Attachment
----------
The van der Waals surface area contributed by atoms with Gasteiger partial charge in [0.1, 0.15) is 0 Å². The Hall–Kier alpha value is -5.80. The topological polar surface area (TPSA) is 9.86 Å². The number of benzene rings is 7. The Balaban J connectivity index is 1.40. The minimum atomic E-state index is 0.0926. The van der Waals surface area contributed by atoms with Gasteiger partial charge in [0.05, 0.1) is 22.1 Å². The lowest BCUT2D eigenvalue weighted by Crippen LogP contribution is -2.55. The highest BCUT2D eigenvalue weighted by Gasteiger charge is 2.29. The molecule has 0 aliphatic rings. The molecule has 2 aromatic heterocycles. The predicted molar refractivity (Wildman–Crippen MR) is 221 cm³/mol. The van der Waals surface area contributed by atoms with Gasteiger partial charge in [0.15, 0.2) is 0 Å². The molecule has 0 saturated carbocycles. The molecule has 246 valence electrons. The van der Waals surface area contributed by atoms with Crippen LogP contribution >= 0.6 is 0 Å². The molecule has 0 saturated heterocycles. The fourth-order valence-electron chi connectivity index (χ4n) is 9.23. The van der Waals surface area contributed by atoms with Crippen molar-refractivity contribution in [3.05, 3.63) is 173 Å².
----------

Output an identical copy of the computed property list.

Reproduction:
The van der Waals surface area contributed by atoms with Gasteiger partial charge in [0.1, 0.15) is 0 Å². The Hall–Kier alpha value is -5.80. The topological polar surface area (TPSA) is 9.86 Å². The number of benzene rings is 7. The Balaban J connectivity index is 1.40. The minimum atomic E-state index is 0.0926. The van der Waals surface area contributed by atoms with Gasteiger partial charge in [0.05, 0.1) is 22.1 Å². The lowest BCUT2D eigenvalue weighted by Crippen LogP contribution is -2.55. The highest BCUT2D eigenvalue weighted by Gasteiger charge is 2.29. The molecule has 0 aliphatic rings. The molecule has 2 aromatic heterocycles. The predicted molar refractivity (Wildman–Crippen MR) is 221 cm³/mol. The van der Waals surface area contributed by atoms with Gasteiger partial charge in [0.15, 0.2) is 0 Å². The molecule has 0 saturated carbocycles. The molecule has 246 valence electrons. The van der Waals surface area contributed by atoms with Crippen LogP contribution >= 0.6 is 0 Å². The molecule has 0 saturated heterocycles. The fourth-order valence-electron chi connectivity index (χ4n) is 9.23. The van der Waals surface area contributed by atoms with Crippen molar-refractivity contribution in [3.05, 3.63) is 173 Å².